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Biochar as a sorbent for contaminant management in soil and water: A review

Author:
Ahmad, Mahtab, Rajapaksha, Anushka Upamali, Lim, Jung Eun, Zhang, Ming, Bolan, Nanthi, Mohan, Dinesh, Vithanage, Meththika, Lee, Sang Soo, Ok, Yong Sik
Source:
Chemosphere 2014 v.99 pp. 19-33
ISSN:
0045-6535
Subject:
biochar, biomass, carbon sequestration, carbonization, electrostatic interactions, engineering, feedstocks, heat transfer, hydrophobicity, ion exchange, pollution, porosity, pyrolysis, recycling, remediation, soil fertility, soil treatment, soil water, sorption, surface area, temperature
Abstract:
Biochar is a stable carbon-rich by-product synthesized through pyrolysis/carbonization of plant- and animal-based biomass. An increasing interest in the beneficial application of biochar has opened up multidisciplinary areas for science and engineering. The potential biochar applications include carbon sequestration, soil fertility improvement, pollution remediation, and agricultural by-product/waste recycling. The key parameters controlling its properties include pyrolysis temperature, residence time, heat transfer rate, and feedstock type. The efficacy of biochar in contaminant management depends on its surface area, pore size distribution and ion-exchange capacity. Physical architecture and molecular composition of biochar could be critical for practical application to soil and water. Relatively high pyrolysis temperatures generally produce biochars that are effective in the sorption of organic contaminants by increasing surface area, microporosity, and hydrophobicity; whereas the biochars obtained at low temperatures are more suitable for removing inorganic/polar organic contaminants by oxygen-containing functional groups, electrostatic attraction, and precipitation. However, due to complexity of soil–water system in nature, the effectiveness of biochars on remediation of various organic/inorganic contaminants is still uncertain. In this review, a succinct overview of current biochar use as a sorbent for contaminant management in soil and water is summarized and discussed.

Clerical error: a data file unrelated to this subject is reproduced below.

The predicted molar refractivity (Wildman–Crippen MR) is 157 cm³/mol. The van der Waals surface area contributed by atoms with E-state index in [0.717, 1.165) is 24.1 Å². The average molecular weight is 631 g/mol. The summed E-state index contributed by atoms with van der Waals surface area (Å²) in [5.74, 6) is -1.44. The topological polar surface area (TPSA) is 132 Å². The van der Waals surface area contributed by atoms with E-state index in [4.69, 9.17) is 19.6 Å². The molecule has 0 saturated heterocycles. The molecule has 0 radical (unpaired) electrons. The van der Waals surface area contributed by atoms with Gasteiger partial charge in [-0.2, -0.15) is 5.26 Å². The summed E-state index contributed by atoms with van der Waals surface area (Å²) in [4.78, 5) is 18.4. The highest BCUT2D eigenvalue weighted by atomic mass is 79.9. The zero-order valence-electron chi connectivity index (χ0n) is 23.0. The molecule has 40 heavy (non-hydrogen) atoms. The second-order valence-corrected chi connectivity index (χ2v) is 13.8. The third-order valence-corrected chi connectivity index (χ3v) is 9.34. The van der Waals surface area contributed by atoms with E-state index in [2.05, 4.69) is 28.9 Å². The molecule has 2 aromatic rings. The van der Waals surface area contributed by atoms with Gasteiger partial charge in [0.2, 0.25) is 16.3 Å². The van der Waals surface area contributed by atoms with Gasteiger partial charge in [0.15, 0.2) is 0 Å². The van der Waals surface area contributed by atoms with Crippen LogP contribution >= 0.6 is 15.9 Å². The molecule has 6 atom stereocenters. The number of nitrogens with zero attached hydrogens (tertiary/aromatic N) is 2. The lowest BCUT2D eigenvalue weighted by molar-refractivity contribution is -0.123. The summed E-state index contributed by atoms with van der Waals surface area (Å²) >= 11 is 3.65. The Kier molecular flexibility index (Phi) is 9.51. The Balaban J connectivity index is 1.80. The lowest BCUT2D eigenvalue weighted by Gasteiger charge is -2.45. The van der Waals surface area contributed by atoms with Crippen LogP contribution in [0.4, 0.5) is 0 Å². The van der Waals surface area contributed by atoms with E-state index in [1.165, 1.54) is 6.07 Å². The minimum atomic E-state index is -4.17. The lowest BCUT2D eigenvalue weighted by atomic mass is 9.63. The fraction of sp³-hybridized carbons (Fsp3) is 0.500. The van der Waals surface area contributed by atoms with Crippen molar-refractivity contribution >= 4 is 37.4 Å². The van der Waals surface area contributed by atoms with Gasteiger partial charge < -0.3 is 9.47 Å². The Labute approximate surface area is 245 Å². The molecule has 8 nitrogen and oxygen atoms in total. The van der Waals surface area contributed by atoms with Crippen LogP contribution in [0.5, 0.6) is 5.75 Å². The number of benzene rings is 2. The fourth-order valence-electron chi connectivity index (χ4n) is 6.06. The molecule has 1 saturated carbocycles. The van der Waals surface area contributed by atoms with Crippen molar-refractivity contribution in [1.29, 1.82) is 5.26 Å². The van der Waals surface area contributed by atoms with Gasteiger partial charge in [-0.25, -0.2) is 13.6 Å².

Agid:
5452855